Launched in 1991 by the World Health Organization (WHO) and the International Diabetes Federation (IDF), World Diabetes Day is celebrated every year on November 14. The day is observed by companies, health organizations, healthcare professionals and politicians to raise awareness about the disease. According to the Indian Institute of Public Health (IIPH), currently the number of diabetes patients in India is 70 million and it is likely to increase to reach 120 million in the coming 20 years. So, on the occasion of World Diabetes Day, we share with you some of the frequently asked questions about how to deal with diabetes. Dr. Sneha Kothari, Endocrinologist at Global Hospitals, Mumbai has answered the question. (ALSO READ World Diabetes Day 2017: These are the Early Symptoms of Diabetes).
What is diabetes mellitus?
It is a metabolic disease with high blood glucose levels either because the body produces inadequate insulin or there is resistance to the action of insulin.
How to diagnose diabetes?
Diabetes can be diagnosed by estimating glucose in blood and/or in urine. Glycosylated hemoglobin (HbA1C) can also be used to diagnose diabetes.
Why is it necessary to diagnose diabetes at an early stage?
Early diagnosis and optimal blood glucose control reduce the risk of damage to kidney, heart, eye, foot ulcers and amputations drastically.
How to deal with diabetes?
Diabetes is a life style disorder; hence what is expected out of every patient is lifestyle modification. You need to follow a good dietary habit and exercise regularly which helps in weight loss.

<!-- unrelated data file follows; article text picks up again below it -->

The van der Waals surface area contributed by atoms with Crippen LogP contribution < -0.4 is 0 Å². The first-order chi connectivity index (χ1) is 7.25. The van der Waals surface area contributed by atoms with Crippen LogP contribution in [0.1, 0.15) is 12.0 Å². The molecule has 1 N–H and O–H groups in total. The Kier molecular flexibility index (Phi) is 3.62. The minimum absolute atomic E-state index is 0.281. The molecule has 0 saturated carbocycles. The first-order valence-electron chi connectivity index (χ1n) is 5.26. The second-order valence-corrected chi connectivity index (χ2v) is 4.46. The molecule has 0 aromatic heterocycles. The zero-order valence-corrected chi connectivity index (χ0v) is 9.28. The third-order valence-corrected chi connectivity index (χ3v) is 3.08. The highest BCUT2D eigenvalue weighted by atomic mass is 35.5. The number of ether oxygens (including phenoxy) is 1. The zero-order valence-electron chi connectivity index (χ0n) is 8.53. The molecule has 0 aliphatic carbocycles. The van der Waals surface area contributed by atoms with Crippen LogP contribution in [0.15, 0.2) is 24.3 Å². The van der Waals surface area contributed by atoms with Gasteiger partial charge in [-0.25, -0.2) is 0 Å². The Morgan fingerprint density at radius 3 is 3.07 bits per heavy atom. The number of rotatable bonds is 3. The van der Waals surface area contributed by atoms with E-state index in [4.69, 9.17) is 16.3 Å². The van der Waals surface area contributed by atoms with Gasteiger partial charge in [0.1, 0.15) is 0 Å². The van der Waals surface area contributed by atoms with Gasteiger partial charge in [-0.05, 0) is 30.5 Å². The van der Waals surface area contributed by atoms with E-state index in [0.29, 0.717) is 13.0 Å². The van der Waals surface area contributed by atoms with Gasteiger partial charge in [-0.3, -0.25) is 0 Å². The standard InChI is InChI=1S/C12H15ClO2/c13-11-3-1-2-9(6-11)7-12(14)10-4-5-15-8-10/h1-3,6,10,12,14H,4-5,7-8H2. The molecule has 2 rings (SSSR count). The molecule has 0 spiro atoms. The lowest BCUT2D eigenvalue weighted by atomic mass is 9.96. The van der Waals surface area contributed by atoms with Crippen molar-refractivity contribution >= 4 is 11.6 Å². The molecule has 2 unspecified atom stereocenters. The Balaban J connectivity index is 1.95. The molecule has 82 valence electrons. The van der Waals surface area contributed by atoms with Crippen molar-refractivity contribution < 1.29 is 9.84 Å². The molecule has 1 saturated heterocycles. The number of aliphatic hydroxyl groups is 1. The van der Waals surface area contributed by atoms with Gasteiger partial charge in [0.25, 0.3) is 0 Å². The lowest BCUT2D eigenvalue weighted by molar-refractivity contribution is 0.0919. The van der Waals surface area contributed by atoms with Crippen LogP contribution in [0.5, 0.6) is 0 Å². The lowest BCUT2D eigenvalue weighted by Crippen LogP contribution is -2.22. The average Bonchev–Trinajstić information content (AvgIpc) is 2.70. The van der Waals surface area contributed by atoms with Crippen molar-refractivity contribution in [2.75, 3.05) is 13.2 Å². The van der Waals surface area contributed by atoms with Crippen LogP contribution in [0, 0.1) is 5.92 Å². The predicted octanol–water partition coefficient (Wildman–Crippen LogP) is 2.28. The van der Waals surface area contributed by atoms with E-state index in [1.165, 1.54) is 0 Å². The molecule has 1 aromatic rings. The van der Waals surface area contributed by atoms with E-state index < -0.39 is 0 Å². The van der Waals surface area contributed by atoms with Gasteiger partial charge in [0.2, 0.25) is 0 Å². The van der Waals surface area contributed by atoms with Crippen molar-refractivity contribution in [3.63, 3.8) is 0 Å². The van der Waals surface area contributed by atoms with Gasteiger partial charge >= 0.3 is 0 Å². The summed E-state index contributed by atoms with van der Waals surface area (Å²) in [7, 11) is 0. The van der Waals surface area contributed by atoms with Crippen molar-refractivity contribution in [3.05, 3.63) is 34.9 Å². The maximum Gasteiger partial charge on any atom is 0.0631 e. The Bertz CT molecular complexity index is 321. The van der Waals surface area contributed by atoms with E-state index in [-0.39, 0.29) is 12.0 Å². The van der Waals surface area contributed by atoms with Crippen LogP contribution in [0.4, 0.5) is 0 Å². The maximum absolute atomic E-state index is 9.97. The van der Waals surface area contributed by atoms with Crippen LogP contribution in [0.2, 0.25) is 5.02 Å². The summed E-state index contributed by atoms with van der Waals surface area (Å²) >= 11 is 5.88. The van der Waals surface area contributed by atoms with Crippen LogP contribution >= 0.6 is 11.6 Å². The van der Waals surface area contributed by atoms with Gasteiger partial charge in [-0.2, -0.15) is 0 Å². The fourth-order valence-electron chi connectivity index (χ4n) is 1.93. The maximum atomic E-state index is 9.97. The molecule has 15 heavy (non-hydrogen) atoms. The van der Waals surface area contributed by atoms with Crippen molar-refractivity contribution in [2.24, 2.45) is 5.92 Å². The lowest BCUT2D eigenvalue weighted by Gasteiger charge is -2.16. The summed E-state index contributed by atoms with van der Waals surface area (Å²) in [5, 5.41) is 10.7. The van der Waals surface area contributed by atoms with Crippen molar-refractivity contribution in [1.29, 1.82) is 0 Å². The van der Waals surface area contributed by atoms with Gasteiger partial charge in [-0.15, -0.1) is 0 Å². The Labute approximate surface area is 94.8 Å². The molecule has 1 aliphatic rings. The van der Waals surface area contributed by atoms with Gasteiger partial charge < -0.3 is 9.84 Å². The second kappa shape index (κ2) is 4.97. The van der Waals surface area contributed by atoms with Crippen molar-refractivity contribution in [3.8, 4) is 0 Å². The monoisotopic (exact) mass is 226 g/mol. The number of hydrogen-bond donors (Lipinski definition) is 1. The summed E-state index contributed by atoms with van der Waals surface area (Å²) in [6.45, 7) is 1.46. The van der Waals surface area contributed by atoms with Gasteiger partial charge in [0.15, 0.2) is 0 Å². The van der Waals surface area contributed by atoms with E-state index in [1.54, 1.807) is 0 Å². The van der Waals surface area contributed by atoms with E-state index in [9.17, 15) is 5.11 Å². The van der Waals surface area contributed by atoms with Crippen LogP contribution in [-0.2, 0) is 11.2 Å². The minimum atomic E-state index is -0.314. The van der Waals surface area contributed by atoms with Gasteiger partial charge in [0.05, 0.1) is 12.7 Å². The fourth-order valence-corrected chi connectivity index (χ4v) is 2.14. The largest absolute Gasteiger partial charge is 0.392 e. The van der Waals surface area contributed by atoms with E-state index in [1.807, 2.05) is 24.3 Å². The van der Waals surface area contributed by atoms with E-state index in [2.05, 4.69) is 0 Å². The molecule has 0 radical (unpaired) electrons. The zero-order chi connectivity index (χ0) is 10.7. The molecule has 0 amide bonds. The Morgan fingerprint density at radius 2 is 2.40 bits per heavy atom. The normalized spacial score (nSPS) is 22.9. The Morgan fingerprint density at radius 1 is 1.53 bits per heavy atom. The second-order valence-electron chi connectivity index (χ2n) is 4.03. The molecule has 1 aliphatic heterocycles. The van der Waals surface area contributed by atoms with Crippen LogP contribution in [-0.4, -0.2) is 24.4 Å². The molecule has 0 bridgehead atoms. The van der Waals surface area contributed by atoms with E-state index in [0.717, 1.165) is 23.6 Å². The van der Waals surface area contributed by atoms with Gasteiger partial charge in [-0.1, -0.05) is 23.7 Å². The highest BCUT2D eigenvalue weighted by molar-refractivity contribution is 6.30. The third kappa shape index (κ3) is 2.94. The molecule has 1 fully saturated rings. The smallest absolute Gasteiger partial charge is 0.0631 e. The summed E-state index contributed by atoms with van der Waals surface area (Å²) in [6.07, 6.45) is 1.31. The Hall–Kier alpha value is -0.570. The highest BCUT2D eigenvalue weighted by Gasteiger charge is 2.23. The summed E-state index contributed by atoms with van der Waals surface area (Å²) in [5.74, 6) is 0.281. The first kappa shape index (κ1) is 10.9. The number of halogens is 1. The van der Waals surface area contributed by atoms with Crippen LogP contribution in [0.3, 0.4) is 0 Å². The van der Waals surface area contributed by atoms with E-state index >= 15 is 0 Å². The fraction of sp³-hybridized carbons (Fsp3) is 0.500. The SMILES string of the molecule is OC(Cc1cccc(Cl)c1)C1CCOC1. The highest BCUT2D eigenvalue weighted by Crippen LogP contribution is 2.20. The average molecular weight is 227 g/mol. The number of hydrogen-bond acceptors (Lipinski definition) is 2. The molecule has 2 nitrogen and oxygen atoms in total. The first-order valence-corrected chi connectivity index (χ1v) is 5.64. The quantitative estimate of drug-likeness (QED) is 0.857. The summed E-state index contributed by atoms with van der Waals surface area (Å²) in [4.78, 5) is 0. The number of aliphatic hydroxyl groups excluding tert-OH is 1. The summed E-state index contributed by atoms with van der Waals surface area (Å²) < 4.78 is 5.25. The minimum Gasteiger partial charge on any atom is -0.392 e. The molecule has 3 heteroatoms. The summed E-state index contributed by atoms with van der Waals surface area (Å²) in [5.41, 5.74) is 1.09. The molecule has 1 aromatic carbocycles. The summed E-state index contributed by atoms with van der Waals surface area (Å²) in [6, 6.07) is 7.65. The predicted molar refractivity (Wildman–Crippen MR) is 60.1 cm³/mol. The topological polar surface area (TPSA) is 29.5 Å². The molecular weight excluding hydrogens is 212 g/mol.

Tips for diet:
Avoid deep fried foods and sweets.
Use the plate method: Eat half a plate of vegetables and fruit, one quarter of the plate, lean protein food, and one quarter of the plate, whole grain food.
Limit your portion sizes.
Take smaller meals at regular intervals
Consume foods that are rich in fiber
Tips for exercise:
Do moderate-intensity exercise regularly at least 30 – 45 min. daily for minimum 5 days a week
Build Physical Activity into Your Regular Routine e.g. :
At work, try taking the stairs instead of the elevator or adding 10 to 20-minute walk during lunch.
Try parking at the far end of the parking lot or down the street.
At home, try taking on common chores such as vacuuming, washing a car, gardening, raking leaves
Work out on an exercise mat or ride a stationary bike or use a treadmill while you watch TV.
Do not smoke cigarettes or use any tobacco products.
Tobacco increases the risk for cardiac disease and peripheral vascular disease.
Take your medicines regularly
Take oral anti-diabetic agents and /or insulin as prescribed by your physician regularly to keep blood glucose as close to normal as possible
Monitor blood glucose levels and HbA1c as advised by your physician.
How to reduce the risk of developing complications?
The best way to prevent complications is to keep blood glucose under control and monitor end organ damage regularly.
Prevention of eye complications:
Visit your ophthalmologist at least once a year to screen for retinopathy, cataracts, and glaucoma.
Prevention of foot complications:
Examine your feet every day for evidence of skin breakdown, sores, or ulcers
Keep your feet clean and moist.
Wear properly fitting shoes and clean socks. Do not walk barefoot.
Keep toenails short
Look inside shoes before putting them on
Prevention of kidney damage:
Check creatinine in blood and protein in urine atleast once in a year
Patients with signs of protein in the urine should consult a nutritionist to determine protein intake in the diet.
Prevention of heart disease in patients with diabetes:
Keep blood pressure and cholesterol under control.
Aspirin can be added to prevent heart disease especially in those with other risk factors.
There are no specific recommendations about routine stress testing to look for heart disease in patients with diabetes.
Diabetes is a global epidemic hence to prevent its complications, as the old adage goes “Prevention is better than cure.”